European workers are keen to adopt digital technologies in the workplace

Rebecca Gibson
Rebecca Gibson
By Rebecca Gibson on 08 May 2015
European workers are keen to adopt digital technologies in the workplace

Around 57% of European employees believe digital technologies – such as robots, mobile apps, data analytics and artificial intelligence – will improve their working experience, according to a new Accenture study.

Accenture Strategy’s Being Digital, Embrace the Future of Work and Your People will Embrace it with You report, which surveyed 2,500 workers and 500 business leaders in the European Union (EU), indicated that only 8% of those surveyed think digital technology will have a negative impact on their job.

In fact, 50% of EU workers believe that digital technology will improve their job prospects, particularly in Spain and Italy, while two thirds are proactively learning new digital tools and skills.

Younger and better-educated employees are more interested in using digital technologies, with 69% of those aged 18-34 expecting technology to improve their work experience, compared to 53% of those aged over 45. In addition, 56% predict technology will improve their job prospects, compared to 44% in the older age bracket.

“Digital will play to different strengths in different people,” said Céline Laurenceau, managing director, Accenture Strategy. “The millennial generation may be more tech savvy, but older workers may be better attuned to new forms of collaboration, management and the provision of training. Employers need to ensure their digital talent strategies take these differences into account as they transform their workforces.”

Recognising the enthusiasm for digital technologies, around 50% of EU business leaders have set out a digital strategy for talent development. However, many lack the confidence to deliver it and, despite 90% recognising the need to prepare their organisations of digital adoption now, 45% are concerned about the lack of employees with digital skills. Only 34% feel well prepared to change the skills and job mix of their workforce.

In addition, while 77% of business leaders expect to become digital by the end of 2018, 55% do not have a digital strategy to support their overall corporate strategy. In fact, 61% of these executives plan to wait until digital technologies have been further developed, rather than lead digital adoption in their respective industries.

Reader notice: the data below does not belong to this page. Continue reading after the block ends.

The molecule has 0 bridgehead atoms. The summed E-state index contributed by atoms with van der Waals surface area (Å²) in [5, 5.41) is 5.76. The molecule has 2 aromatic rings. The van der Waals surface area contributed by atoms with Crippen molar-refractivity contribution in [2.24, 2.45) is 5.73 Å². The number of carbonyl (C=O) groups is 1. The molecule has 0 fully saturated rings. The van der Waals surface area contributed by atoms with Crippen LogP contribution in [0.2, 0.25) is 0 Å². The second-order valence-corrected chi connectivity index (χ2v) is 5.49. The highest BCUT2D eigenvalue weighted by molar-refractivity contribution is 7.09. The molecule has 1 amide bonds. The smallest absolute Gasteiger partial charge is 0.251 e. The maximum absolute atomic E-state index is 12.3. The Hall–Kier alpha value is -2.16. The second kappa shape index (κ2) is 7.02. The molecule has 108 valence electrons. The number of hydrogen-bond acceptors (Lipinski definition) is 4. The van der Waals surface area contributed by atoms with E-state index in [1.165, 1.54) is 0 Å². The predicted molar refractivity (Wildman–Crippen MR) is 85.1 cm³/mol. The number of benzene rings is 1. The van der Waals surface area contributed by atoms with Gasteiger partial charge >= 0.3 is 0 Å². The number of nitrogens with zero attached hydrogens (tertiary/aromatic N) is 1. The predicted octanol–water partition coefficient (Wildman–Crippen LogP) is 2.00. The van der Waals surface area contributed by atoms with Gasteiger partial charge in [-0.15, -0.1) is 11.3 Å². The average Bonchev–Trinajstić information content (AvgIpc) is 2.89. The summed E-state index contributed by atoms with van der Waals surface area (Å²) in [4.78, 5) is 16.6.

Plus, while employees are largely in favour of using digital technologies, 78% are concerned they will not be able to use it effectively, 76% are worried employers will use it to track their moves and 70% fear that remote working will erode team spirit.

“Europe’s future competitiveness depends on digital skills and the disconnect between business leaders and their employees is worrying,” said Bruno Berthon, managing director, Accenture Strategy. “With employees positive about the impact of digital on their work, CEOs should begin to experiment with new digital talent strategies today as they develop longer term plans. Companies cannot afford to wait and see, but must act now before their competitors disrupt their markets with digitally savvy workforces.”

To improve efficiency and drive business growth and digital adoption, Accenture Strategy recommends that enterprises should experiment with new workforce technologies and operational practices. It also advises that enterprises shift from vertical to horizontal management to capitalise on digital, social media, increase employee autonomy and identify new talent pools.

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